A new exhibition showcasing Glasgow Museums’ stunning 19th century European Costume collection is set to open at Kelvingrove Museum and Art Gallery. A Century of Style: Costume and Colour 1800-1899 will run from Friday 25 September 2015 until 14 February 2016.
This beautiful show, arranged thematically by colour, brings together highlights form the city’s extensive collection, displaying rarely seen and meticulously conserved examples of womenswear, menswear and children’s clothing.
Delicate embroidered cottons, elaborate woven silks, beautiful wedding dresses and opulent evening gowns, created by leading Glaswegian dressmakers sit alongside exquisite beaded couture dresses designed by their international contemporaries. Supporting the collection is a striking selection of accessorises including delicate jewellery, embellished shoes, original draping Kashmir shawls, purses and parasols.
The accompanying interpretation explores how, where and in some cases for whom the clothes were made, together with the many elements which influenced the style, material and colour that dominated at different times throughout the century. It reflects the city’s important role as a leading textile manufacturer and Glasgow’s dominance as a major retail centre.
While showing Glasgow Museums exquisite collection in all its sumptuous glory, the exhibition also researches behind the scenes of key inventions such as the sewing machine, aniline dyes and paper patterns. Together these discoveries helped revolutionise the fashion industry, leading to the mass production of clothing and in time the high-street department stores which came to characterise much of the 20th century.
Scottish New Designer of the Year, Judy R Clark, who Vogue tipped as ‘one to watch’ was given a preview of the exhibition by curator Rebecca Quinton ahead of its public opening. Judy R Clark said: “Nineteenth century European costume has always been a time of great inspiration to me and is something I love to gaze at. It’s a real treat preview such an ornate showcase of beautifully tailored garments at the iconic Kelvingrove Museum in Glasgow.
“The exhibition has been beautifully put together and I think the public will really enjoy the journey from exploring the exquisite couture collections to discovering how paper patterns and sewing machines helped revolutionize the industry; it’s a fascinating story.”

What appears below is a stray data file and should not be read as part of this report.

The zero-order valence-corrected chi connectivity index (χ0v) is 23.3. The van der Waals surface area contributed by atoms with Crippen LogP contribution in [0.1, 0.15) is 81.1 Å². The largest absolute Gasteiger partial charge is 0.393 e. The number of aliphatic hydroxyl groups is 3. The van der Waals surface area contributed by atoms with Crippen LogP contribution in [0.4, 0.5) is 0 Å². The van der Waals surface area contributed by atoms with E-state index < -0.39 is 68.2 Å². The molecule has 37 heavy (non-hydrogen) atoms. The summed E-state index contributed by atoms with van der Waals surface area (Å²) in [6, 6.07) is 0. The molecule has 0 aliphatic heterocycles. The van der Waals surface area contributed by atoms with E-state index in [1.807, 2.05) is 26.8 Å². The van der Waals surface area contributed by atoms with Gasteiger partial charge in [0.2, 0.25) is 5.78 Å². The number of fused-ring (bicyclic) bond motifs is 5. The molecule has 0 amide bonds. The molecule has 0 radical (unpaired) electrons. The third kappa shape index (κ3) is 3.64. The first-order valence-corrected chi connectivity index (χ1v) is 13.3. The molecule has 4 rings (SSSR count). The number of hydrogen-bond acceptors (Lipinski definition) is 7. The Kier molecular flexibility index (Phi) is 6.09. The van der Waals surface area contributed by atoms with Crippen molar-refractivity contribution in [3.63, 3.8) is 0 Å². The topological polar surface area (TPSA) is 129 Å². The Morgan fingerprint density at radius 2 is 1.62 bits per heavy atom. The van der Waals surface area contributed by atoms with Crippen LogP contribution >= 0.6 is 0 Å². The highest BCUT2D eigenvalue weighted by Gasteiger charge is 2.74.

Chair of Glasgow Life, Councillor Archie Graham, said: “During the 19th century, Glasgow played a huge part in both the textile and retail industries and we are delighted to welcome the fantastic exhibition to Kelvingrove. As well as allowing visitors to Kelvingrove to marvel at the magnificent outfits on display, this exhibition will significantly add to our knowledge and understanding of the collection.
“Our experience shows that clothing and costume shows are very popular. Many Glaswegians will remember Dancing through Time at Kelvingrove in the early nineties and in more recent years the Kylie exhibition which proved to be one of the most popular exhibitions we’ve ever staged. The treasures on display at this new show will shine a fascinating new light on our shared history.”
Rebecca Quinton, Glasgow Museums’ curator of European Costume and Textiles, added: “Glasgow Museums collection originally developed thanks to the generosity of a great many donors and it now comprises around 15,000 objects.
“This exhibition is the culmination of more than 3 years work. The project has enabled a small team of specialists to painstakingly research and conserve over 40 outfits. A Century of Style showcases the cream of the city’s amazing collection in all its splendour and I hope it will spark an interest in costume and clothing among the many people we look forward to welcoming to Kelvingrove over the coming months.”